Amazing Amritsar

Amazing Amritsar in Pictures


A visit to the hallowed city of Amritsar, situated in Punjab, a northern state of India is sure to have a purifying effect on the mind and soul. This city is the spiritual and cultural center of the Sikh religion and has a rich as well as poignant history. During our visit to this unique city, we were overwhelmed by alternating emotions of reverence, sadness, patriotism and joy. We present here some pictures, which we hope capture the character of this enigmatic city.

We started our tour of the city by paying homage at the site of the Jallianwalah Bagh massacre, where hundreds of unarmed men, women and children were gunned down in cold blood on the fateful day of April 13, 1919. Today a small structure covers the well where hundreds jumped and perished, while trying to escape the cruel bullets unleashed by the soldiers under orders from a Senior Military Officer.

Amazing Amritsar

The Martyrs’ Well, where hundreds jumped and perished


Amazing Amritsar

The point from where the guns boomed on that fateful day


Amazing Amritsar

This wall, where today, pigeons come to roost, still bears the bullet marks from the day of the Massacre 


Amazing Amritsar

A flame burns in silent homage to the martyrs who laid down their lives for India’s freedom


Amazing Amritsar

The first glimpse of the Golden Temple, framed in the entrance arch


Amazing Amritsar

A man meditates in the serene precincts of the Golden Temple


Amazing Amritsar

A panoramic view of the Golden temple precincts


Amazing Amritsar

A large glass of Lassi goes a long way in cooling you down on a hot summer day


Amazing Amritsar

The Indian flag flies high at the Wagah Border, 30 Kms. from Amritsar. Wagah border is India’s border with Pakistan   


Amazing Amritsar

Wish there were no borders a little girl seems to think as she witnesses the Beating Retreat Ceremony at Wagah Border  


Amritsar is a city which tugs at your heart strings, appeals to your inner soul and at the same time excites your gastric juices, a city with a complex personality, a city you cannot but fall in love with!

Do watch our video on Golden Temple here:

You might be interested in checking out our article on the Golden Temple, Amritsar. Click here to read the article ‘The Golden Temple – Serenity Serenades Spirituality’.

Which is the most enigmatic city that you have visited, do share your thoughts through our comments section.

Amazing Amritsar

Amazing Amritsar

112 thoughts on “Amazing Amritsar in Pictures

  1. The golden temple is so beautiful. It’s also so important to pay tribute to a country’s history. Thank you for this beautiful photo essay! I learn so much from your posts!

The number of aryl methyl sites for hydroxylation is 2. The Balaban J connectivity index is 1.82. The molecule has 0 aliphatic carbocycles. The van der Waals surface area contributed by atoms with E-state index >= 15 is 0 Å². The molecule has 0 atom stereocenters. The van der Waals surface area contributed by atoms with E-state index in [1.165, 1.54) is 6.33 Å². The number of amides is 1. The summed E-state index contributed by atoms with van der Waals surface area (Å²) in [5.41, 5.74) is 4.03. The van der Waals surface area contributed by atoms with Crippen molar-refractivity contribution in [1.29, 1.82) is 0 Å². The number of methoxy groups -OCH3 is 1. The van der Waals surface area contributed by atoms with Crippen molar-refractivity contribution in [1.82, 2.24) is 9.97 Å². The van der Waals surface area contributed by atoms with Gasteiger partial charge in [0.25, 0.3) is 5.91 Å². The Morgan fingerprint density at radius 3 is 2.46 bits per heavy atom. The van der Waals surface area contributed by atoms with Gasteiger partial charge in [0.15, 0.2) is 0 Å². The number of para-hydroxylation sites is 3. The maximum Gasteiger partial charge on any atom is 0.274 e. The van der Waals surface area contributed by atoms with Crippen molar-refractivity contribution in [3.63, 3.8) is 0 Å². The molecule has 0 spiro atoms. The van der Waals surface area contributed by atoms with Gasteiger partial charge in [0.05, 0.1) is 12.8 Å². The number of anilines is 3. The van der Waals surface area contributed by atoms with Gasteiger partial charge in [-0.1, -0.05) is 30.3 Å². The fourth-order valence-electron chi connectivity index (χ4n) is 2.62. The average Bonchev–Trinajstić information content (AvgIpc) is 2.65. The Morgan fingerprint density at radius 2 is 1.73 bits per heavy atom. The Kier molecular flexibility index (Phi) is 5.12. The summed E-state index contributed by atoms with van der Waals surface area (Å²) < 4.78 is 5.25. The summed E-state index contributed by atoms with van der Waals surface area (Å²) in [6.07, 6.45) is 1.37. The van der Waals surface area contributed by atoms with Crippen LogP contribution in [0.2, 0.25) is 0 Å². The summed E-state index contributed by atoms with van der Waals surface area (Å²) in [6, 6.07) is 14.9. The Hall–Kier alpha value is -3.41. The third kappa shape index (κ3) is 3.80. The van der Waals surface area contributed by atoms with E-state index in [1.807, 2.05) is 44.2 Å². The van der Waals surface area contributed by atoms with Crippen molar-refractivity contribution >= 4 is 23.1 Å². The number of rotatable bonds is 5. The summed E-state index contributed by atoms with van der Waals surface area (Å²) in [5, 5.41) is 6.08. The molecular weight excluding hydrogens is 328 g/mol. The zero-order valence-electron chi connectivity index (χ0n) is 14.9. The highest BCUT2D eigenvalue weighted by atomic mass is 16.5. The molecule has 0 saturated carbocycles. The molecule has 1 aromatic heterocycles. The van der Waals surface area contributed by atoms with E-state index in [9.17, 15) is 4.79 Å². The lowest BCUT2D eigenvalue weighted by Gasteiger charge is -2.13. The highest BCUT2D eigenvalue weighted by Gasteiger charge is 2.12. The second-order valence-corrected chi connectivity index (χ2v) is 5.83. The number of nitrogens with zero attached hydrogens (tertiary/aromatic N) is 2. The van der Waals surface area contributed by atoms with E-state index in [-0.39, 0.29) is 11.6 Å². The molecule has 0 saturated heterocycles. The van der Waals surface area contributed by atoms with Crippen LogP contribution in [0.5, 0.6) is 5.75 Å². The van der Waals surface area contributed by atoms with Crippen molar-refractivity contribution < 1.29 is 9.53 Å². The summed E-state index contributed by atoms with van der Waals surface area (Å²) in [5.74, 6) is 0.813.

2. Did you experience a meal time at the Temple? They feed everyone as a charitable donation and not one single poor person will go hungry, such an amazingly philanthropic place.

  3. Wow what an experience. I always have a hard time visiting places like this. On the one hand it’s incredibly moving to be in a place where tragedy occurred. It makes you reflect on life and what you can do to promote peace. But on the other hand it can be incredibly morbid to have these places as tourist attractions. Where do we draw the line between offering respects and exploiting tourism?

  4. That martyr well must have been a sad place to contemplate. I felt similar feelings when visiting Buchenwald (a Nazi concentration camp) in Germany. But I did enjoy your pictures of the beautiful golden temple!

  5. Wow. I’ve never heard this story before. Thank you for sharing your experience at that site. I really love the picture of the little girl. It seems she has a bit of hope on her face.

  6. Amritsar remains one of my girlfriends favourite places in India!

    From sharing a meal inside the Golden Temple to the theatre of the border ceremony, such an amazing place!!!

  7. It sounds like an emotional, but also enjoyable visit. The temple is beautiful and the city sounds interesting, but definitely a somber occasion when reliving past experiences such as this.

  8. I think describing the city as evoking “sadness, patriotism and joy” was the perfect description. Sounds like an emotional experience – something that many people won’t soon forget.

  9. Wow. This is a really interesting post for someone who doesn’t know much about the Indian Revolution – like me. Thank you for sharing more about this tragic event, but showing the beautiful things they have made in honor of the martyrs. Ps the photo of the man meditating at the temple is beautiful. Cheers!

  10. It must have been an emotional visit, but I think it’s been commemorated beautifully and important not to forget our past. What a beautiful temple as well. I’d love to see this one day!